Researchers at Duke Health have come up with a clever way to tell if someone might be starting to have memory problems.
They can do this by just looking at pictures of the back of the person’s eye.
The researchers created a computer program that can look at these pictures and spot signs of mild memory issues.
The program works by recognizing certain features in the eye pictures that are different in people with memory problems.
This new method is easy, non-invasive, and doesn’t cost a lot of money. It could be used to find early signs of memory problems that might later turn into a disease called Alzheimer’s.
“It’s very exciting,” said Sharon Fekrat, M.D., who led the research. “In the past, we couldn’t tell the difference between mild memory problems and normal memory using this method.
But now, we’re one step closer to detecting these issues earlier before they turn into Alzheimer’s.”
Building on Past Success
Fekrat and her team had previously made a similar computer program. But that older program was designed to identify people who had already been diagnosed with Alzheimer’s.
It worked by detecting changes in the structure of the retina (the back part of the eye) and its tiny blood vessels.
The new computer program goes one step further. It can detect milder memory issues, which often happen before Alzheimer’s. It does this by looking for certain features in the eye pictures that indicate these problems.
It also considers other information, like the person’s age, sex, eyesight, education level, and other details from the pictures.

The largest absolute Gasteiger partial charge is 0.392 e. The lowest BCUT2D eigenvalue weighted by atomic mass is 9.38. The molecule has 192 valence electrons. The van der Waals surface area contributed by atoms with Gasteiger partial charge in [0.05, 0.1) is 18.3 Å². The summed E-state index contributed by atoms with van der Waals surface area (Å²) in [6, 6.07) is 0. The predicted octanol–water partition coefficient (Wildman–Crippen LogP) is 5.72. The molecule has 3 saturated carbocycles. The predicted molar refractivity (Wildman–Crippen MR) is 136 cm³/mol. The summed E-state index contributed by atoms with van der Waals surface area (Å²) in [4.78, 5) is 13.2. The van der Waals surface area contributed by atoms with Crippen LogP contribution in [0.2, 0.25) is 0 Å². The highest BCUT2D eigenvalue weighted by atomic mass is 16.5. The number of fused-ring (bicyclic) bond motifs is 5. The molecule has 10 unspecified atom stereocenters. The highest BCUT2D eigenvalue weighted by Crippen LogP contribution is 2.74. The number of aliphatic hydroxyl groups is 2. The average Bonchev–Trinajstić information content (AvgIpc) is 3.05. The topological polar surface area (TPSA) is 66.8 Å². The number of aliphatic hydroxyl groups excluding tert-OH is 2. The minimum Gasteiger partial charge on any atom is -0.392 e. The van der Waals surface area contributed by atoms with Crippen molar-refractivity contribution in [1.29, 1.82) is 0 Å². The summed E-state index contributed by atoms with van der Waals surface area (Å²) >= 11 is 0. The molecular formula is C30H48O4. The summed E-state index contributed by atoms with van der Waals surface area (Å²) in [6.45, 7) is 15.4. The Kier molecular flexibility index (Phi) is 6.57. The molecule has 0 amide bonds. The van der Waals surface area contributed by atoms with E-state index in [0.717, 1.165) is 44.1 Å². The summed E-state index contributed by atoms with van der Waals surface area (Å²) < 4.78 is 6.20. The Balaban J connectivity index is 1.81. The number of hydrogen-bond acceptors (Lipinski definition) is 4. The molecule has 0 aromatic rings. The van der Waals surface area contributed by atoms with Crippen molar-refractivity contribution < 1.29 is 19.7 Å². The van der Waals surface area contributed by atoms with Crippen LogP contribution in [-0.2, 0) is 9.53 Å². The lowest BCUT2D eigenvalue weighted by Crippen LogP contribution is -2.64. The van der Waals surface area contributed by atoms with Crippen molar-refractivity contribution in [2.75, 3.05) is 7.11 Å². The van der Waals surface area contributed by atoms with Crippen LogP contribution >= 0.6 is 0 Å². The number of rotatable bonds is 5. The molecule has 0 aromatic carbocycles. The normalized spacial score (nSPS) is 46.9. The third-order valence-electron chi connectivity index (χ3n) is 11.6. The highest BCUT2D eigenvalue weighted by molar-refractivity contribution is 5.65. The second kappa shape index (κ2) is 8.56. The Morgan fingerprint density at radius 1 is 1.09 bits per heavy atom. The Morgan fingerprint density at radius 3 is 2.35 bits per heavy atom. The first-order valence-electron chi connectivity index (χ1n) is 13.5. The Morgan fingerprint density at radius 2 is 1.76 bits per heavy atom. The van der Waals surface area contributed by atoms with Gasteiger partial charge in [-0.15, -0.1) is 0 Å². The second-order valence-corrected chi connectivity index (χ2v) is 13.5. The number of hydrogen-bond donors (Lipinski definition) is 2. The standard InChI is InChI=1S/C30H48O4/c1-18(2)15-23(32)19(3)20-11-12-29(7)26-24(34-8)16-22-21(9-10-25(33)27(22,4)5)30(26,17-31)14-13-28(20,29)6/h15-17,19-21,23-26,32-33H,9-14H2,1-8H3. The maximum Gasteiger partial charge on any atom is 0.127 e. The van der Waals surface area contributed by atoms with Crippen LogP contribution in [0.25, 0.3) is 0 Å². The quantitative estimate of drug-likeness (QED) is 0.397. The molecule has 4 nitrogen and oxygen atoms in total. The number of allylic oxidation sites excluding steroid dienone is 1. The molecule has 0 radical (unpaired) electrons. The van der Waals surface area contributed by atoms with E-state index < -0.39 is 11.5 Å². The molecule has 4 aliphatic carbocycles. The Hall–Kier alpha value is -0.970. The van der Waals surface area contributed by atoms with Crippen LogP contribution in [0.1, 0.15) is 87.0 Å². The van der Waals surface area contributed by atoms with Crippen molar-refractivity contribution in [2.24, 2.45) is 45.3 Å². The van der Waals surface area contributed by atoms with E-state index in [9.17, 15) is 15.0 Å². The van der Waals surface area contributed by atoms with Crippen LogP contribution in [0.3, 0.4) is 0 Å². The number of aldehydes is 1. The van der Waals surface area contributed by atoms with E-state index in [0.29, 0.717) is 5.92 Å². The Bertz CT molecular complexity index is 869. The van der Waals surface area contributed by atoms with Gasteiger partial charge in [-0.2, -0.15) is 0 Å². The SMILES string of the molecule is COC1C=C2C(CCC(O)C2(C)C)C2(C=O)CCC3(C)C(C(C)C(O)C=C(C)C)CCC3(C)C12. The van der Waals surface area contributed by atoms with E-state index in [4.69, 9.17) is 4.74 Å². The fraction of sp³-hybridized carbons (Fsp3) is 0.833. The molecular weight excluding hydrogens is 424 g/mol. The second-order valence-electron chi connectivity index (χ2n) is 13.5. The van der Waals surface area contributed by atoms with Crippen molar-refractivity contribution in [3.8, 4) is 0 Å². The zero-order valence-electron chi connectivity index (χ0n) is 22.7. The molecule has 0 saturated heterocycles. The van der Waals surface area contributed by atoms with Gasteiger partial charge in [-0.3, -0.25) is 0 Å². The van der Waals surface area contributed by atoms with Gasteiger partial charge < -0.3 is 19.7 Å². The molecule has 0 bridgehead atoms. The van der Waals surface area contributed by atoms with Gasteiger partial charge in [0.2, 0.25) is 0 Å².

The new program has shown promising results. It was able to tell the difference between people with normal memory and those with mild memory problems in 79% of cases.
It was also able to correctly identify people with normal memory in 83% of cases.
“This is the first time anyone has used these types of eye pictures to tell people with mild memory problems apart from those with normal memory,” said C. Ellis Wisely, M.D., one of the researchers.
Wisely pointed out that having an easy and inexpensive way to find these patients is very important, especially since new treatments for Alzheimer’s might become available soon.
“The back of the eye is like a window into the brain,” said Alexander Richardson, a student researcher.
“A computer program that uses easy and inexpensive eye pictures to check brain health could be a powerful tool. It could help find patients who might need treatment quickly and efficiently.”
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For more information about brain health, please see recent studies about antioxidants that could help reduce dementia risk, and higher magnesium intake could help benefit brain health.
The study was published in Ophthalmology Science.
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